With energy prices going up all around, I thought it was the perfect time to write about alternative ways to heat your home.
Alternative heat is a topic I find particularly fascinating. Winters are long and expensive, and after some crippling heating bills last year I thought it was time to get off my duff and find out if there were other ways I could heat my home this year.
I also wanted to weigh the environmental costs of different options out there. Was a pellet stove better for the environment than a wood stove? What about Compost Heater – Permaculture ?
Pellet stoves are similar to wood stoves in terms of size and look. But pellet stoves burn small pellets that are made from sawdust or switchgrass.
The cool thing about pellet stoves is that you’re using easily renewable resources (like switchgrass, which is grown on farmland whose soil is too poor for other crops) or waste products (like sawdust from mills).
Pellet stoves are more energy efficient than wood stoves, meaning they heat your home using less fuel. Smaller homes can be heated using just one stove, while larger homes might need two. (When I say small here, I’m talking 1,300 to 1,500 square feet).
Now, the costs of pellet stoves range from $1,300 to $2,500 or more. Pellets cost, at the time of this writing, $130 to $200 per ton. If you live in a cold climate, you can expect to go through 2-3 tons of pellets per winter season. So, for 3 tons, at the highest price, you’re looking at $600 in pellets.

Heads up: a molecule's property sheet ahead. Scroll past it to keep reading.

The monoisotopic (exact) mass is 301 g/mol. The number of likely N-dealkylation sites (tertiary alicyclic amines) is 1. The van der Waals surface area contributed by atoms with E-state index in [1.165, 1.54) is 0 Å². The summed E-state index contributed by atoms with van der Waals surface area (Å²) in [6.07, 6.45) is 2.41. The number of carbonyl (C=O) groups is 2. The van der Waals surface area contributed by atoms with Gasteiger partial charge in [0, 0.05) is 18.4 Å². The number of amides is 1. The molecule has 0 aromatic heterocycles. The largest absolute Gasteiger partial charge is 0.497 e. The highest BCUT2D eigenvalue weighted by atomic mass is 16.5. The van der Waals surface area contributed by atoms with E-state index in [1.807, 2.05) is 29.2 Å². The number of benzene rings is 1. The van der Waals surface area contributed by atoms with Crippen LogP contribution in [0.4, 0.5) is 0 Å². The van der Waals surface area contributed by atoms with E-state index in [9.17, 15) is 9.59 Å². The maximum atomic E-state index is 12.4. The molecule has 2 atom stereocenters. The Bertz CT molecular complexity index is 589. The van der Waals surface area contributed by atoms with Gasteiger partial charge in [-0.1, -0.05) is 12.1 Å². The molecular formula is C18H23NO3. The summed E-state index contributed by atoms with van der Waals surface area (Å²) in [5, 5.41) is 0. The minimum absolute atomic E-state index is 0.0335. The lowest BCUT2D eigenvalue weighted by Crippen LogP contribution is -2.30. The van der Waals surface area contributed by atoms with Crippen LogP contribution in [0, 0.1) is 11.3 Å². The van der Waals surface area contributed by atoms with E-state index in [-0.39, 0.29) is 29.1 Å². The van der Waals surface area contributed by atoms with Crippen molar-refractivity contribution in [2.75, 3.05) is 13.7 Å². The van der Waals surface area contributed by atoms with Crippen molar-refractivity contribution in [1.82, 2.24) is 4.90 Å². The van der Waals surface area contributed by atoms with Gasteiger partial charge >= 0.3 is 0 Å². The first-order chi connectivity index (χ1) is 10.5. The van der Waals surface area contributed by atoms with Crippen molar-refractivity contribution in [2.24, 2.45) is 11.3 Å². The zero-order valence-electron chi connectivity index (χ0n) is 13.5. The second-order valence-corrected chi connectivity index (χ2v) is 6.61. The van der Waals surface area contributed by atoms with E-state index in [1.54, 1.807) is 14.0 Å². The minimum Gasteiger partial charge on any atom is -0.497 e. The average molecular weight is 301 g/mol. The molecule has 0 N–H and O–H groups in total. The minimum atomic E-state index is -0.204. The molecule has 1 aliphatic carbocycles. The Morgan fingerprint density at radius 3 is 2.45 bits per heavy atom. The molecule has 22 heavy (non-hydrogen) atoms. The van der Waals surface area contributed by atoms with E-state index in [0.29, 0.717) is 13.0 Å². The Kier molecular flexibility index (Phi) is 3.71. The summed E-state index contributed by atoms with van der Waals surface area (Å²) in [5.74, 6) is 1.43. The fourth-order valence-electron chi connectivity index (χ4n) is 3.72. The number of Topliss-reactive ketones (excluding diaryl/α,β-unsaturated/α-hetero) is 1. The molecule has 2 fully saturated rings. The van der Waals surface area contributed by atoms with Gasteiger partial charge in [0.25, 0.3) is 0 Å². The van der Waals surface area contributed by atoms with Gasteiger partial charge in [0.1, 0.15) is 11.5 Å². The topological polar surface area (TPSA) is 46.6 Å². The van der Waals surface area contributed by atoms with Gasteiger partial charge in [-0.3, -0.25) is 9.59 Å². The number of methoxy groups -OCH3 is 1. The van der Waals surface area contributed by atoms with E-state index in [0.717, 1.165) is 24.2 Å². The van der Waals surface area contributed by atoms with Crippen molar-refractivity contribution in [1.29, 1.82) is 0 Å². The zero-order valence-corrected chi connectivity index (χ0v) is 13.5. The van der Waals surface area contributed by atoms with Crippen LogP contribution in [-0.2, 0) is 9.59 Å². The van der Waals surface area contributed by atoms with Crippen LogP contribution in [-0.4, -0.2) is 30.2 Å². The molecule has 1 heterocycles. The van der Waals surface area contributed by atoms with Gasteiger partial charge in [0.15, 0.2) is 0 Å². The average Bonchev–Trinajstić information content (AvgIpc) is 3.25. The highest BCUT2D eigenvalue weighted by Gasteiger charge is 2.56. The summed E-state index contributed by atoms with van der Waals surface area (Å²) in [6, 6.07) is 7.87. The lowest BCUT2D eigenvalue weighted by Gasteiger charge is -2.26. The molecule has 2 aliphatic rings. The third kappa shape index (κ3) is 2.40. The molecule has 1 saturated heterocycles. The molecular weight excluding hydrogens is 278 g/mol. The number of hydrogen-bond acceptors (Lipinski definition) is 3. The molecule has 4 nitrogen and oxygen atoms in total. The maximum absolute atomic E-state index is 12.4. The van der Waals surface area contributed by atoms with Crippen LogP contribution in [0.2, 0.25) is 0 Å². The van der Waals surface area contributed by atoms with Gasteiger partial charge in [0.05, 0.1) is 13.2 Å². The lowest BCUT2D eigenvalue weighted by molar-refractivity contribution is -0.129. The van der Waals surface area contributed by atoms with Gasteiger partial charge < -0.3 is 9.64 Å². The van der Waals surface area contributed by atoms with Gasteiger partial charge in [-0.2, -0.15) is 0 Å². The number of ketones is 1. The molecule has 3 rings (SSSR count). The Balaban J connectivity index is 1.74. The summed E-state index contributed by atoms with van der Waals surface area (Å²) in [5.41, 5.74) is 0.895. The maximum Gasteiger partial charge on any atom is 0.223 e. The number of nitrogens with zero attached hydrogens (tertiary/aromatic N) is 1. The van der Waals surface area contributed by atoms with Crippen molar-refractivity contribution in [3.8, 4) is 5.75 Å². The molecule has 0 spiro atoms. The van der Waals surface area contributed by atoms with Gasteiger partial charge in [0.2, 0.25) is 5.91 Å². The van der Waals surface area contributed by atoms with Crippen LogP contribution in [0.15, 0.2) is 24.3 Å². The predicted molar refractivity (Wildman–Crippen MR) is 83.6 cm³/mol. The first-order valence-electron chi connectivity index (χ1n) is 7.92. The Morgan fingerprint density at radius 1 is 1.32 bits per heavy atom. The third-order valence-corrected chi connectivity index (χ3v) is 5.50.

So, let’s compare this to the traditional wood stove.
Wood stoves usually go through 3-4 cords of wood. Each cord costs roughly $100 to $175. So with a wood stove you’re looking at a top annual heating cost of $700. Plus you need to figure in the time to chop, stack, store, and carry in the wood (and the guilt factor of air pollution).
Pellets take up 1/3 less space than cord wood, can be stored in your basement, and emits very little pollution..
It’s also important to realize that freight makes up a large portion of the costs of pellets. Finding a source nearby will be crucial in lowering the price per ton. It’s important before purchasing a pellet stove that you research local suppliers to make sure you’ll be able to purchase fuel each year.
Another important thing to consider is that the costs of pellets (like everything else) has been going up in recent years. One ton of pellets used to run around $70. But as pellet stoves have grown in popularity, the price has gone up. So take this into consideration before making the investment.
Some systems burn more than just pellets however. Models that also burn corn, wood chips, and nutshells, among other things, are quite popular because it gives homeowners more options than just pellets.
Compost Heater – Permaculture
An experimental compost heater shows its potential to provide heat two hours per day for up to 9 weeks.
How fast your winter compost can come back up to temperature once you turn material back in and re-wet the pile. Super-charge your organic gardening efforts with great composting methods!
RELATED : Five Levels of Home Heating Redundancy
Compost heat can, indeed, be captured to heat water. After the hot showers, you have a lovely pile of compost! The moisture from the shower feeds mushrooms! Hot water, compost and mushrooms. Permaculture!
Paul Wheaton from Permies.com takes a visit to Brian Kerkvliet’s Inspiration Farm in Bellingham, Washington. There he finds Brian’s little compost pile that provided 500 hot showers in the warmer months. Compost heat can, indeed, be captured to heat water in moments by running black pastic pipe through the heart of the heap. After the hot showers, you have a lovely pile of compost. The moisture from the shower drains away to feed the ground inoculated with edible mushrooms. Hot water, compost and mushrooms. Now that’s multi-functional permaculture design!
Aquaponic update. With a compost heater catch up.
Here’s a bit of a look at how the aquaponic system is going on the first day of spring here in SE Queensland Australia. For those that are interested, I’ve also included a bit of a catch up on the compost heater for the system.
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